Pancreatic neuroendocrine tumor
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Pancreatic neuroendocrine tumors (PanNETs, PETs, or PNETs), often referred to as “islet cell tumors”, or “pancreatic endocrine tumors” are neuroendocrine neoplasms that arise from cells of the endocrine (hormonal) and nervous system within the pancreas.
Pancreatic neuroendocrine tumors are a type of neuroendocrine tumor, representing about one third of gastroenteropancreatic neuroendocrine tumors (GEP-NETs). Many PanNETs are benign, while some are malignant. Aggressive PanNET tumors have traditionally been termed “islet cell carcinoma”.
Pancreatic neuroendocrine tumors are quite distinct from the usual form of pancreatic cancer, the majority of which are adenocarcinomas, which arises in the exocrine pancreas. Only 1 or 2% of clinically significant pancreas neoplasms are PanNETs
PanNETs are sometimes abbreviated as PETs or PNETs: such use should not to be confused with the primitive neuroectodermal tumor (PNET).
The majority of PanNETs are benign, while some are malignant. The World Health Organization (WHO) classification scheme places neuroendocrine tumors into three main categories, which emphasize the tumor grade rather than the anatomical origin. In practice, those tumors termed well or intermediately differentiated PanNETs in the WHO scheme are sometimes called “islet cell tumors.” The high grade subtype, termed neuroendocrine cancer (NEC) in the WHO scheme, is synonymous with “islet cell carcinoma”.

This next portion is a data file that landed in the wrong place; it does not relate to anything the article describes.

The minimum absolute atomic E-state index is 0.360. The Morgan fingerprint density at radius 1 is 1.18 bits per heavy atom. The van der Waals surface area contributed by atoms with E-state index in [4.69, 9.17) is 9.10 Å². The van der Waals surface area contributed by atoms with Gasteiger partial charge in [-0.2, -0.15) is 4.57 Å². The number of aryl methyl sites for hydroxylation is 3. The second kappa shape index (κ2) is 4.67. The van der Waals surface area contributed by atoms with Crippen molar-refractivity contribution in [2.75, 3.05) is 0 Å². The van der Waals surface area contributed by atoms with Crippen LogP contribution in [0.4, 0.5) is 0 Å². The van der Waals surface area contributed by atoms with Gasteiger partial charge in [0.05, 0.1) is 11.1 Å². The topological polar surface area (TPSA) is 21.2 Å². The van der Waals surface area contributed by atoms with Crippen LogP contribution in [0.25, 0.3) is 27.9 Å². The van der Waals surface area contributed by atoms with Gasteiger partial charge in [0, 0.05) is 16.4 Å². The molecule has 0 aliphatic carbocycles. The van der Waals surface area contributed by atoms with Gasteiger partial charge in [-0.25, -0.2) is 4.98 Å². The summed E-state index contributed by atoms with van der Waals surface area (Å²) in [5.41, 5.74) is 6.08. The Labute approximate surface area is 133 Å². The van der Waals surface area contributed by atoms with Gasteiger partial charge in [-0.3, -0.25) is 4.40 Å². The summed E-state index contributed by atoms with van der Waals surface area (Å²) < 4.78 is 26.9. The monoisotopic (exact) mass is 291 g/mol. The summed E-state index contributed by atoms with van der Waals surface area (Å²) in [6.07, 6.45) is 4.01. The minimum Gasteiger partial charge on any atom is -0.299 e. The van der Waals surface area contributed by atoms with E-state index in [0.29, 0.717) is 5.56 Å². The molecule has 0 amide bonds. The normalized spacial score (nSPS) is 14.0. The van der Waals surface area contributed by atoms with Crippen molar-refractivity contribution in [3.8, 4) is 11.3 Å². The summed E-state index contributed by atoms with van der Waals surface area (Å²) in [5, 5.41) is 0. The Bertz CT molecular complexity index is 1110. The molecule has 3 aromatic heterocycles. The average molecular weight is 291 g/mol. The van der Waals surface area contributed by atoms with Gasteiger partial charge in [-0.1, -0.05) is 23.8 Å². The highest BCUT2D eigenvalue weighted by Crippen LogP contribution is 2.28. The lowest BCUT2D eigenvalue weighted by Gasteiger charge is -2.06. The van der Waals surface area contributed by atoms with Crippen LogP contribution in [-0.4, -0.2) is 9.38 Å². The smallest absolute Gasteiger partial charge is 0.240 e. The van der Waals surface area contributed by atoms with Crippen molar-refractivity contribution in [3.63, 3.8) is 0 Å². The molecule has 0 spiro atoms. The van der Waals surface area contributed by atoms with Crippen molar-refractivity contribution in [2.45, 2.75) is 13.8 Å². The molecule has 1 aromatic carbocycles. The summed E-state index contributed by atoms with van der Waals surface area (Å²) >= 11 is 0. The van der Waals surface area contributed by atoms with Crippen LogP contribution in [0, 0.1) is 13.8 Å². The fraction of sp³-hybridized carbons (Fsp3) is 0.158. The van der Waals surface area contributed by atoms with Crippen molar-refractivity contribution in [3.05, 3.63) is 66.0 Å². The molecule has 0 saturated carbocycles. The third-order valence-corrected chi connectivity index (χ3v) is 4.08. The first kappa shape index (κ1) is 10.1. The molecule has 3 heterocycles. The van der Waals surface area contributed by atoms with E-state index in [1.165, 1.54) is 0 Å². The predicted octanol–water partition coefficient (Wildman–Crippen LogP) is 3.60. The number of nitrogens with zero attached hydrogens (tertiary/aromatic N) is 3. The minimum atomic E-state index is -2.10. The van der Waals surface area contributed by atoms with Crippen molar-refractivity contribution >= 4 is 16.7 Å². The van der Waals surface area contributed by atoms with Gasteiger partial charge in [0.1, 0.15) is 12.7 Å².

Signs and symptoms
Some Pancreatic neuroendocrine tumors do not cause any symptoms, in which case they may be discovered incidentally on a CT scan performed for a different purpose.:43–44 Symptoms such as abdominal or back pain or pressure, diarrhea, indigestion, or yellowing of the skin and whites of the eyes can arise from the effects of a larger PanNET tumor, either locally or at a metastasis. About 40% of PanNETS have symptoms related to excessive secretion of hormones or active polypeptides and are accordingly labeled as “functional”; the symptoms reflect the type of hormone secreted, as discussed below. Up to 60% of PanNETs are nonsecretory or nonfunctional, in which there is no secretion, or the quantity or type of products, such as pancreatic polypeptide (PPoma), chromogranin A, and neurotensin, do not cause a clinical syndrome although blood levels may be elevated. In total, 85% of PanNETs have an elevated blood marker.
Functional tumors are often classified by the hormone most strongly secreted, for example:
- gastrinoma: the excessive gastrin causes Zollinger–Ellison syndrome (ZES) with peptic ulcers and diarrhea
- insulinoma: hypoglycemia occurs with concurrent elevations of insulin, proinsulin and C peptide
- glucagonoma: the symptoms are not all due to glucagon elevations, and include a rash, sore mouth, altered bowel habits, venous thrombosis, and high blood glucose levels
- VIPoma, producing excessive vasoactive intestinal peptide, which may cause profound chronic watery diarrhea and resultant dehydration, hypokalemia, and achlorhydria (WDHA or pancreatic cholera syndrome)
- somatostatinoma: these rare tumors are associated with elevated blood glucose levels, achlorhydria, cholelithiasis, and diarrhea
- less common types include ACTHoma, CRHoma, calcitoninoma, GHRHoma, GRFoma, and parathyroid hormone–related peptide tumor